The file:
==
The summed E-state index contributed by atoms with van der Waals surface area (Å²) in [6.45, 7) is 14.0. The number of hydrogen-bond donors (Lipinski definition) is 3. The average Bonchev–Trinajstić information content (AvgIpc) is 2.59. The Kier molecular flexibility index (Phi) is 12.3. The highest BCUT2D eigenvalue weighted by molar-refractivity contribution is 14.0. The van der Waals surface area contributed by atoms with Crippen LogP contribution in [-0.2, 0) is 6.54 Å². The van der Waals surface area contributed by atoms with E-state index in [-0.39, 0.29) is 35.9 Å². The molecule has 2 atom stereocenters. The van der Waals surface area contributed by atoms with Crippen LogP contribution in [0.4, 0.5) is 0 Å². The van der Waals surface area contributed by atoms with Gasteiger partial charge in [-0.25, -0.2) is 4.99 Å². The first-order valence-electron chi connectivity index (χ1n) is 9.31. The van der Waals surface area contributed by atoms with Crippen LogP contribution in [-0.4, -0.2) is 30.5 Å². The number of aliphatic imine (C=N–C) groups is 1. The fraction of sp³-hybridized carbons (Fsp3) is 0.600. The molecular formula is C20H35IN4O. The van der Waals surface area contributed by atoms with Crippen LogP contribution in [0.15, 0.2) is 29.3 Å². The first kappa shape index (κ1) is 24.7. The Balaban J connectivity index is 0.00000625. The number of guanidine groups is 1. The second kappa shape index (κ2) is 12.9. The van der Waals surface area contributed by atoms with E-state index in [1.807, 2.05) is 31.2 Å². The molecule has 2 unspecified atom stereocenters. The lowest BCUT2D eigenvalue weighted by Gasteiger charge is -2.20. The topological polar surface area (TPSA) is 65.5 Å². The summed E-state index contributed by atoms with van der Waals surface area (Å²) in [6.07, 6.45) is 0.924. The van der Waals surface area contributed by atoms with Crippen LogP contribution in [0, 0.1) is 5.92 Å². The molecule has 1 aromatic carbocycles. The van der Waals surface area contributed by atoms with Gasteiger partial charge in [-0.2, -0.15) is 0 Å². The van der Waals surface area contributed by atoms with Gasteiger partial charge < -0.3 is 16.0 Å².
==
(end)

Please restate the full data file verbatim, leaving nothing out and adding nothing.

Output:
The summed E-state index contributed by atoms with van der Waals surface area (Å²) in [6.45, 7) is 14.0. The number of hydrogen-bond donors (Lipinski definition) is 3. The average Bonchev–Trinajstić information content (AvgIpc) is 2.59. The Kier molecular flexibility index (Phi) is 12.3. The highest BCUT2D eigenvalue weighted by molar-refractivity contribution is 14.0. The van der Waals surface area contributed by atoms with Crippen LogP contribution in [-0.2, 0) is 6.54 Å². The van der Waals surface area contributed by atoms with E-state index in [-0.39, 0.29) is 35.9 Å². The molecule has 2 atom stereocenters. The van der Waals surface area contributed by atoms with Crippen LogP contribution in [0.4, 0.5) is 0 Å². The van der Waals surface area contributed by atoms with Gasteiger partial charge in [-0.25, -0.2) is 4.99 Å². The first-order valence-electron chi connectivity index (χ1n) is 9.31. The van der Waals surface area contributed by atoms with Crippen LogP contribution in [-0.4, -0.2) is 30.5 Å². The number of aliphatic imine (C=N–C) groups is 1. The fraction of sp³-hybridized carbons (Fsp3) is 0.600. The molecular formula is C20H35IN4O. The van der Waals surface area contributed by atoms with Crippen LogP contribution in [0.15, 0.2) is 29.3 Å². The first kappa shape index (κ1) is 24.7. The Balaban J connectivity index is 0.00000625. The number of guanidine groups is 1. The second kappa shape index (κ2) is 12.9. The van der Waals surface area contributed by atoms with E-state index in [1.807, 2.05) is 31.2 Å². The molecule has 2 unspecified atom stereocenters. The lowest BCUT2D eigenvalue weighted by Gasteiger charge is -2.20. The topological polar surface area (TPSA) is 65.5 Å². The summed E-state index contributed by atoms with van der Waals surface area (Å²) in [6.07, 6.45) is 0.924. The van der Waals surface area contributed by atoms with Crippen LogP contribution in [0, 0.1) is 5.92 Å². The molecule has 1 aromatic carbocycles. The van der Waals surface area contributed by atoms with Gasteiger partial charge in [-0.2, -0.15) is 0 Å². The van der Waals surface area contributed by atoms with Gasteiger partial charge < -0.3 is 16.0 Å².